For all intents and purposes, the city of Albuquerque is a main character in Better Call Saul, a spinoff prequel to Breaking Bad. As far as spinoffs go, Better Call Saul is without equal because it’s representative of extended storytelling at its best; together, Better Call Saul and Breaking Bad span 123 episodes across 12 seasons. But it’s also without equal in no small part due to Albuquerque’s continued casting as an unspoken character with plenty to say. Better Call Saul just concluded its series run on AMC and is ultimately about ex-con-turned-lawyer, Jimmy McGill (Bob Odenkirk), and his seedy descent into Albuquerque’s bedraggled depths. For the show’s creator, Vince Gilligan, a vital element is his portrayal of this sin-filled transformation that is mirrored in the New Mexico city itself.
In a 2010 interview with Slant Magazine, Gilligan says that Breaking Bad (and eventually, Better Call Saul) is all about “transformation.” Both Walter White (in Breaking Bad, played by Bryan Cranston) and Jimmy McGill transform into Heisenberg and Saul Goodman, respectively. Along with their character transformations, the city of Albuquerque and its landscape undergoes a passive, but drastic, change in response. Saul Goodman’s “work” as a lawyer has single-handedly produced irrevocable change to Albuquerque’s landscape and its citizens, and Better Call Saul portrays this very well, albeit with tremendous subtlety.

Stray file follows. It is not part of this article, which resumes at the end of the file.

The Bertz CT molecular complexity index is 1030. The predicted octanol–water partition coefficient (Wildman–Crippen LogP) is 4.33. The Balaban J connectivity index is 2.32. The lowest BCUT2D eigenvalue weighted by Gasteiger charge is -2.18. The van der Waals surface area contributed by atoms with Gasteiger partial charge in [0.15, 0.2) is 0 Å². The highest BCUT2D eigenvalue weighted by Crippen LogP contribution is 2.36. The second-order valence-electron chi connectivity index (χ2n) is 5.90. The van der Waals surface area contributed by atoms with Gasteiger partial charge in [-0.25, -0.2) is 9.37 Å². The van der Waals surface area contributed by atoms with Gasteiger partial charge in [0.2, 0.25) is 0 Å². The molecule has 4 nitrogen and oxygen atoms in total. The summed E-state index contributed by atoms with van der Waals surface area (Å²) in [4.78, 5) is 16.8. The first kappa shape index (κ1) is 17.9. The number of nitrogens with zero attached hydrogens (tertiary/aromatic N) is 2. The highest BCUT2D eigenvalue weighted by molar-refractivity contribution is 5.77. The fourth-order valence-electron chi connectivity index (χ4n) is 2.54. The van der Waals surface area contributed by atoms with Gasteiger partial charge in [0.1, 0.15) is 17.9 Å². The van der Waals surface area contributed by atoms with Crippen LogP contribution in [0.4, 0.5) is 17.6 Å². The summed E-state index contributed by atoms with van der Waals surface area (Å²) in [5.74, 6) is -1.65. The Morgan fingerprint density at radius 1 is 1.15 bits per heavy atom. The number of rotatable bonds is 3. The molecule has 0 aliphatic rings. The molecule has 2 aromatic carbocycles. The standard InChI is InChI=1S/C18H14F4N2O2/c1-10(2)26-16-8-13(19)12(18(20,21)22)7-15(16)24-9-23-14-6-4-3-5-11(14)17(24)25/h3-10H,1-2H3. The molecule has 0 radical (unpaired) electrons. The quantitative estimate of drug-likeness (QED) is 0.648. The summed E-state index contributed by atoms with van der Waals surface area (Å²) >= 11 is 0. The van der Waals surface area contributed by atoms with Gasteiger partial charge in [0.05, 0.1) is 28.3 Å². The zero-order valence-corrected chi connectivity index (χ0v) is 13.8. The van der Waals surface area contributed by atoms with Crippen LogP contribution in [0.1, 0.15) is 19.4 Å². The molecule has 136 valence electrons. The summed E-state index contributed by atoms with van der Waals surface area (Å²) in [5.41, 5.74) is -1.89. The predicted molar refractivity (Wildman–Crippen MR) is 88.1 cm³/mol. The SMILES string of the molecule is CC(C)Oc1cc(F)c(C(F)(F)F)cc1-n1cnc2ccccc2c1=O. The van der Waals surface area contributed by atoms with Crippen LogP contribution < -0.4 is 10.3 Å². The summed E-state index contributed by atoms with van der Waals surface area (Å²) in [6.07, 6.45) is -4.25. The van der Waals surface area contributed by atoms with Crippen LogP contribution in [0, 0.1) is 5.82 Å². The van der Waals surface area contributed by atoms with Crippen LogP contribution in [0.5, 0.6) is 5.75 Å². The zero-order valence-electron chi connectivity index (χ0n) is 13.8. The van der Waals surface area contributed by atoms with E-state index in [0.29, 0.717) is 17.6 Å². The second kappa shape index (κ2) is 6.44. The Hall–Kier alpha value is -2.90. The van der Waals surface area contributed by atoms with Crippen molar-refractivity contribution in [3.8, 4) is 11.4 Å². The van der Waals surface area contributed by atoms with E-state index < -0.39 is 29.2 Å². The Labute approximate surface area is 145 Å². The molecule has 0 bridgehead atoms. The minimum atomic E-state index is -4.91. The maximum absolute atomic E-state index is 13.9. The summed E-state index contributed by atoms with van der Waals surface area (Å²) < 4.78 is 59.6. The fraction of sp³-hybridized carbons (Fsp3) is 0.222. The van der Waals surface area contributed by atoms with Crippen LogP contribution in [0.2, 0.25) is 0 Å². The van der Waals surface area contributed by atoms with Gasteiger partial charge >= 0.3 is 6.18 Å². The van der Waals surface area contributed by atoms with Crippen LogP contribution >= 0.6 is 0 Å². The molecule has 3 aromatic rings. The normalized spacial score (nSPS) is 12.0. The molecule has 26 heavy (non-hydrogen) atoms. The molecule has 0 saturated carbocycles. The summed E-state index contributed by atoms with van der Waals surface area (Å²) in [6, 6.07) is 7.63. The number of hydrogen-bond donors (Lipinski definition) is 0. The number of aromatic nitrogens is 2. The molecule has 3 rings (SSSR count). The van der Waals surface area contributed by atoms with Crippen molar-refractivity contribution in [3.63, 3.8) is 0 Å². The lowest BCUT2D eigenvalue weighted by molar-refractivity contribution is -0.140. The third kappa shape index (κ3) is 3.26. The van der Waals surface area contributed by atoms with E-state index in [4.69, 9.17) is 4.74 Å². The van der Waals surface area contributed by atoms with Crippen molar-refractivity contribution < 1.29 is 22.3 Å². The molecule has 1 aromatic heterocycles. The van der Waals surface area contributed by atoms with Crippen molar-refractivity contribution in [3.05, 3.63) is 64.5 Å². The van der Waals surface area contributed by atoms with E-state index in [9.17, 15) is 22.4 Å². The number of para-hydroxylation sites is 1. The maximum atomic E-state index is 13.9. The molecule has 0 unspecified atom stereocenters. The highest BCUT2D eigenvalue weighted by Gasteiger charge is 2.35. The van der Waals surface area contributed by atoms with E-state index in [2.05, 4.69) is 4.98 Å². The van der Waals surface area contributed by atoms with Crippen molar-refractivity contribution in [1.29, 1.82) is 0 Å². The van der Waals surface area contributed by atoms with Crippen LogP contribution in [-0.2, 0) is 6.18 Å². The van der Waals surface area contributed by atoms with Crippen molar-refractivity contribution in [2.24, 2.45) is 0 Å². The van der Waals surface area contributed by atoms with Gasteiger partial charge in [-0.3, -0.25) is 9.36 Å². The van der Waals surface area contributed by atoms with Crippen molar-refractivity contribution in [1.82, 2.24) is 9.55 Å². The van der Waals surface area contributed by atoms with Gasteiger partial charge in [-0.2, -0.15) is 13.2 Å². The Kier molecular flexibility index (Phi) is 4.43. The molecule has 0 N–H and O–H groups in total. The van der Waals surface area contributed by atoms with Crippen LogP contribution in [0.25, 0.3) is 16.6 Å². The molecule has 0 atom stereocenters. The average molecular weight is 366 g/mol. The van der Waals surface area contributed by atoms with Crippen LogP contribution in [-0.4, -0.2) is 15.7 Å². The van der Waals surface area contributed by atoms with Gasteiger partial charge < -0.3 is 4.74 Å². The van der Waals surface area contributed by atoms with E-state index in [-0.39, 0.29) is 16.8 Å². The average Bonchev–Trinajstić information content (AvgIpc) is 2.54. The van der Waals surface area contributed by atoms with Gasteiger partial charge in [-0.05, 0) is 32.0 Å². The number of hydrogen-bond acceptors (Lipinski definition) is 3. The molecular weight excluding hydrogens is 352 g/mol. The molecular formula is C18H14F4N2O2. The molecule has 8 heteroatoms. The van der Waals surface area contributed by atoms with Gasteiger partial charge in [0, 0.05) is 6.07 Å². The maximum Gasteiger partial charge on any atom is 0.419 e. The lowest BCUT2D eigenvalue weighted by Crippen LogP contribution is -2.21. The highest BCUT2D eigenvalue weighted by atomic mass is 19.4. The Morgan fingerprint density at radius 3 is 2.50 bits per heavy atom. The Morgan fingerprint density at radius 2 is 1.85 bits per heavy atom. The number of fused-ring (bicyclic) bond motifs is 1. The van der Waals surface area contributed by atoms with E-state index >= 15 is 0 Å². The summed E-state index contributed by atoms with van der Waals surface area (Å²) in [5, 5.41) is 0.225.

Recurring characters in spinoffs are usually novelty tricks intended to spark cheap nostalgia through rehashed storylines. Better Call Saul, however, introduces recurring characters in subtle ways, not to spark nostalgia, but to add to significant narrative meaning to their overarching themes. In episode four of this final season, we are reintroduced to Spooge (David Ury). But instead of the meth addict we know from Breaking Bad, we see a younger Spooge as a clean-cut meth dealer, looking to Saul Goodman for legal representation. This foreshadows a transformation that is mirrored in the citizens of Albuquerque at large.
Eugene Peterson writes in Under the Unpredictable Plant that “all theology is rooted in geography,” meaning our view of God is directly tied to the land we occupy. Better Call Saul’s spin on this Peterson quotation is “all [the consequences] of our sin is rooted in geography.” BCS’s portrayal of this New Mexico city offers The Banner readers a new way to understand the damaging effects of our restless, idol-factory hearts and, ultimately, point us to the hopes made evident in the good news for the redemptive transformation of every city and town to which Christ claims, “mine.”
Content warning: Better Call Saul is a spin-off of Breaking Bad and centers on a small-time lawyer who wades into the illegal drug trade. There is offensive language, violence, and drug use. (Rated TV-MA, Netflix)